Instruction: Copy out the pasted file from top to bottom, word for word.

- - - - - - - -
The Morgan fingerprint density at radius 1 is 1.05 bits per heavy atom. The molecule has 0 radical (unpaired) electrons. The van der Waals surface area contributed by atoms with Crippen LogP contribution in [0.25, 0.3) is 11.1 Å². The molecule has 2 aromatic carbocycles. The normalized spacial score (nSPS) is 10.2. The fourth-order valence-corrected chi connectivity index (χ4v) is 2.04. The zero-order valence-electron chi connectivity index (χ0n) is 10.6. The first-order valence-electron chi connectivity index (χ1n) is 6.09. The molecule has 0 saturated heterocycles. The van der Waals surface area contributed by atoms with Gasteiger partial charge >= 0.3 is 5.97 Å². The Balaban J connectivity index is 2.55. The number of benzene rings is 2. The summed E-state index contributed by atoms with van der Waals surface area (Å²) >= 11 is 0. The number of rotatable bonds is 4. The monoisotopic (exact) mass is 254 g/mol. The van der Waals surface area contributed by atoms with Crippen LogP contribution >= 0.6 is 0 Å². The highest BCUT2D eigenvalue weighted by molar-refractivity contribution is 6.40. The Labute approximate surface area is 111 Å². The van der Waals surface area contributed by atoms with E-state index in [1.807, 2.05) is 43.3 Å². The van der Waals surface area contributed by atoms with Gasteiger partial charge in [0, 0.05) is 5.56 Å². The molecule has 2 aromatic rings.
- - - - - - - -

The Morgan fingerprint density at radius 1 is 1.05 bits per heavy atom. The molecule has 0 radical (unpaired) electrons. The van der Waals surface area contributed by atoms with Crippen LogP contribution in [0.25, 0.3) is 11.1 Å². The molecule has 2 aromatic carbocycles. The normalized spacial score (nSPS) is 10.2. The fourth-order valence-corrected chi connectivity index (χ4v) is 2.04. The zero-order valence-electron chi connectivity index (χ0n) is 10.6. The first-order valence-electron chi connectivity index (χ1n) is 6.09. The molecule has 0 saturated heterocycles. The van der Waals surface area contributed by atoms with Gasteiger partial charge >= 0.3 is 5.97 Å². The Balaban J connectivity index is 2.55. The number of benzene rings is 2. The summed E-state index contributed by atoms with van der Waals surface area (Å²) >= 11 is 0. The number of rotatable bonds is 4. The monoisotopic (exact) mass is 254 g/mol. The van der Waals surface area contributed by atoms with Crippen LogP contribution >= 0.6 is 0 Å². The highest BCUT2D eigenvalue weighted by molar-refractivity contribution is 6.40. The Labute approximate surface area is 111 Å². The van der Waals surface area contributed by atoms with E-state index in [1.807, 2.05) is 43.3 Å². The van der Waals surface area contributed by atoms with Gasteiger partial charge in [0, 0.05) is 5.56 Å². The molecule has 2 aromatic rings.